Cancer research

Inhibition by magnesium and calcium acetates of lead subacetate- and nickel acetate-induced lung tumors in strain A mice.

PMID 6704965


The ability of the physiologically essential divalent metals calcium and magnesium to inhibit the tumorigenic activities of lead and nickel towards the lungs of strain A mice was investigated. The tumorigenic salts lead(II) subacetate and nickel(II) acetate were injected i.p. at their maximal tolerated doses (0.04 mmol/kg/injection of each metal) for a total of 24 injections, whenever possible. Calcium(II) acetate and magnesium(II) acetate were administered in the same preparation along with the lead and nickel salts at molar doses of approximately 1, 3, 10, and 30 times the maximal tolerated dose of the tumorigen. The animals were sacrificed 30 weeks after the first injection, and the lung tumors were counted. The lead and nickel salts, administered alone, each produced a significant increase in the observed number of lung adenomas per mouse. When administered with any of the doses of calcium acetate or magnesium acetate tested, neither lead subacetate nor nickel acetate showed any significant tumorigenic activity. Calcium acetate alone (total dose, 11 mmol/kg of body weight) appeared to yield a significant rise in lung adenomas observed. The results indicate an antagonism between magnesium and calcium and the tumorigenic metals nickel and lead.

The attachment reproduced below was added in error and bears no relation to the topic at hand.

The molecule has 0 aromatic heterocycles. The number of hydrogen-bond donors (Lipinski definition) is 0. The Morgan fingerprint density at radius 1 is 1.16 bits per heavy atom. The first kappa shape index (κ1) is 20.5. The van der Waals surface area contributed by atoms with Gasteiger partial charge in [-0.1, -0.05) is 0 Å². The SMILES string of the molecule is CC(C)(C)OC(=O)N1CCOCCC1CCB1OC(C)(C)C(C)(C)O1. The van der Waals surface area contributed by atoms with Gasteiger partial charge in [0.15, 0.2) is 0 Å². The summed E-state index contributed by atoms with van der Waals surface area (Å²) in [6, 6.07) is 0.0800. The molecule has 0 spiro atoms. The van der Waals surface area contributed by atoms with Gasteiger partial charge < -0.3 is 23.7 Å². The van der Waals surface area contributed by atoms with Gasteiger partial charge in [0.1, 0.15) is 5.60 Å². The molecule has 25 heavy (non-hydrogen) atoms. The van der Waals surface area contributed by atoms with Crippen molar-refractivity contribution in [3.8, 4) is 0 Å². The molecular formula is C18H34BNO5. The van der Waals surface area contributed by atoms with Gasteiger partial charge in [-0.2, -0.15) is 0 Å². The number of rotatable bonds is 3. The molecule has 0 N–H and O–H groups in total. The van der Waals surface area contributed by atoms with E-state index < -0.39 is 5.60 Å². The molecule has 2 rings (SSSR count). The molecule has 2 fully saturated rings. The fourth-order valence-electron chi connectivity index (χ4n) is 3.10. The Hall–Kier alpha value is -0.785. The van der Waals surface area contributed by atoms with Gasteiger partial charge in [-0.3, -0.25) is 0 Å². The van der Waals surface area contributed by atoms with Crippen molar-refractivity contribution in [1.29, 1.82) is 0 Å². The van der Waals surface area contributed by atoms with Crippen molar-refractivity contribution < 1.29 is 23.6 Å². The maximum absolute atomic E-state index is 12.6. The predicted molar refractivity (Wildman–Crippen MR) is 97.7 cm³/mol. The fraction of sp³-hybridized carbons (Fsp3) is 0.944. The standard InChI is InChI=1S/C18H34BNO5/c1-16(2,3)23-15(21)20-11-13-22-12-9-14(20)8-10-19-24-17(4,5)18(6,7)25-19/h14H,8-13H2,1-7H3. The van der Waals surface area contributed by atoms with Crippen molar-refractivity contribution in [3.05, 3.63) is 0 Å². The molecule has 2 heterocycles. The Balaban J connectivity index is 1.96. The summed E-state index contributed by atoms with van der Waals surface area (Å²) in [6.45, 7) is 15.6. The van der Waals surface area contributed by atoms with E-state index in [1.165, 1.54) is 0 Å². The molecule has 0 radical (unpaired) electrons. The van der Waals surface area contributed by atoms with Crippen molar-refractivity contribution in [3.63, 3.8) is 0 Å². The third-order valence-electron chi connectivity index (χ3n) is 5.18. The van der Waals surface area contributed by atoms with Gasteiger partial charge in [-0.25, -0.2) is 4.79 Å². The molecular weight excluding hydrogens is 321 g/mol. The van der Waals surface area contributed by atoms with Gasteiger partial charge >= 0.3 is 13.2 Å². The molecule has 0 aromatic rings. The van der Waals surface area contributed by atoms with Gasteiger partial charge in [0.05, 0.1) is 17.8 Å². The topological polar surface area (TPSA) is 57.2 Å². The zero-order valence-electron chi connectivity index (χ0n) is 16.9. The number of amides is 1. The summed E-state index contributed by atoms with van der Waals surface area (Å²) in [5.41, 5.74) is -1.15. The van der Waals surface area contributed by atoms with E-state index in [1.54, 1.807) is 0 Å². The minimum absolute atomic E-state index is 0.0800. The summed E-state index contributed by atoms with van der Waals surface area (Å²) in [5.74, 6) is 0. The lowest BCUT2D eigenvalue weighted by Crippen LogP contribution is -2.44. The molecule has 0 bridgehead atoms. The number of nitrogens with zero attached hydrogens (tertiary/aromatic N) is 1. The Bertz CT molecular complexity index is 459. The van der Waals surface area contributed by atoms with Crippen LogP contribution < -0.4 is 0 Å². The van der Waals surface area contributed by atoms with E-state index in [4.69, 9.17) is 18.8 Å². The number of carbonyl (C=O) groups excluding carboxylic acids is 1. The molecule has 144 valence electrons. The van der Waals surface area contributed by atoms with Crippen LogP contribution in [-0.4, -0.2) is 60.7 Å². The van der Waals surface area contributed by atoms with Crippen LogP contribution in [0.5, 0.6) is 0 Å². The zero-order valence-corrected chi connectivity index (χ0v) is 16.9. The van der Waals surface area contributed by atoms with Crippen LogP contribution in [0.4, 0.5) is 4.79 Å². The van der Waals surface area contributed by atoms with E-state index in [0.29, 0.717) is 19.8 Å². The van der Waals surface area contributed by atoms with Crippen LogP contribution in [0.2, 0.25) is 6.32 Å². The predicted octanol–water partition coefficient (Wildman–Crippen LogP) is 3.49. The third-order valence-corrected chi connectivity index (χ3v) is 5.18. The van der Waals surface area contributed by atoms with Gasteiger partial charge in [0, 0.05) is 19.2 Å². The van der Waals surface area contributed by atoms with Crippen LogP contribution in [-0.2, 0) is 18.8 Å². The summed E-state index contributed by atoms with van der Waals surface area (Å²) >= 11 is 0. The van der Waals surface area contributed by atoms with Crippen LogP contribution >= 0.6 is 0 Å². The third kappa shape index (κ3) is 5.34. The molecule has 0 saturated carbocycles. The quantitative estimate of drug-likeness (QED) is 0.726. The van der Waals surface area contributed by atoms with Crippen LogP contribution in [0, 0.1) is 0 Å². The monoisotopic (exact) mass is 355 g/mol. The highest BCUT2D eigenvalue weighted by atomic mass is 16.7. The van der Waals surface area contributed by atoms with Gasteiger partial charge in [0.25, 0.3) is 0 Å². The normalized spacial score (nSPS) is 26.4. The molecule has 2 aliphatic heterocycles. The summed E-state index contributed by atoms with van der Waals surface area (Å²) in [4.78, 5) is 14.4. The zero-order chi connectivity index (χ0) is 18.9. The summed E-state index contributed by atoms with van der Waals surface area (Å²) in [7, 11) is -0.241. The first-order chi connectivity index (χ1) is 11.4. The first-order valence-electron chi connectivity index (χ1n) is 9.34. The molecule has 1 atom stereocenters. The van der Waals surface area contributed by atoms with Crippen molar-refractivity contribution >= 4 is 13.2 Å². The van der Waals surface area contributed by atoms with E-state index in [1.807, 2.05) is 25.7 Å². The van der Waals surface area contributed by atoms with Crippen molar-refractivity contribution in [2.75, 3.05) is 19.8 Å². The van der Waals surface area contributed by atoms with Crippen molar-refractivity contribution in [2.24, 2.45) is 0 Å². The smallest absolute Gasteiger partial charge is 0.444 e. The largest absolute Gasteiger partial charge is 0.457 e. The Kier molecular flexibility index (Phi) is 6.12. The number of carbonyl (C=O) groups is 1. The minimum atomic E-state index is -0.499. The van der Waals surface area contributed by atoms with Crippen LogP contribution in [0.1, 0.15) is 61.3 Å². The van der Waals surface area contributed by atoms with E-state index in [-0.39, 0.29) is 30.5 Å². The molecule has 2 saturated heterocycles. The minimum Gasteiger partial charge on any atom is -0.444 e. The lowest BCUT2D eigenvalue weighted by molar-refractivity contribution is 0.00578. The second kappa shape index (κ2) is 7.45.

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Lead subacetate, ACS reagent